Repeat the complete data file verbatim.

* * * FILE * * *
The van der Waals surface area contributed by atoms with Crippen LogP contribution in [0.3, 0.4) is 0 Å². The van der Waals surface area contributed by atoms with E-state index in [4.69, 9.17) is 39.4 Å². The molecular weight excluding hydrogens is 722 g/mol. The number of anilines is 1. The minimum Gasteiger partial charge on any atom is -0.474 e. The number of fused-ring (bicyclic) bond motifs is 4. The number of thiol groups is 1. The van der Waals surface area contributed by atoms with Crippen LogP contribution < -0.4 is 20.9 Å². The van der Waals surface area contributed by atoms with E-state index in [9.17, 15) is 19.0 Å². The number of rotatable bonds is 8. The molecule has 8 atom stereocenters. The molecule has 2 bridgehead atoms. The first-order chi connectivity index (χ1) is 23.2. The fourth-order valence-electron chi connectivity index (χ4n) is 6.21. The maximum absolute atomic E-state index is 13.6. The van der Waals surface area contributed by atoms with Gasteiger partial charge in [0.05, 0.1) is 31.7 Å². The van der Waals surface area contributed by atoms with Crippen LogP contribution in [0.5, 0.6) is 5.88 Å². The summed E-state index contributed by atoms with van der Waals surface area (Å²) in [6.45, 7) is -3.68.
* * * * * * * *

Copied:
The van der Waals surface area contributed by atoms with Crippen LogP contribution in [0.3, 0.4) is 0 Å². The van der Waals surface area contributed by atoms with E-state index in [4.69, 9.17) is 39.4 Å². The molecular weight excluding hydrogens is 722 g/mol. The number of anilines is 1. The minimum Gasteiger partial charge on any atom is -0.474 e. The number of fused-ring (bicyclic) bond motifs is 4. The number of thiol groups is 1. The van der Waals surface area contributed by atoms with Crippen LogP contribution < -0.4 is 20.9 Å². The van der Waals surface area contributed by atoms with E-state index in [9.17, 15) is 19.0 Å². The number of rotatable bonds is 8. The molecule has 8 atom stereocenters. The molecule has 2 bridgehead atoms. The first-order chi connectivity index (χ1) is 23.2. The fourth-order valence-electron chi connectivity index (χ4n) is 6.21. The maximum absolute atomic E-state index is 13.6. The van der Waals surface area contributed by atoms with Gasteiger partial charge in [0.05, 0.1) is 31.7 Å². The van der Waals surface area contributed by atoms with Crippen LogP contribution in [0.5, 0.6) is 5.88 Å². The summed E-state index contributed by atoms with van der Waals surface area (Å²) in [6.45, 7) is -3.68.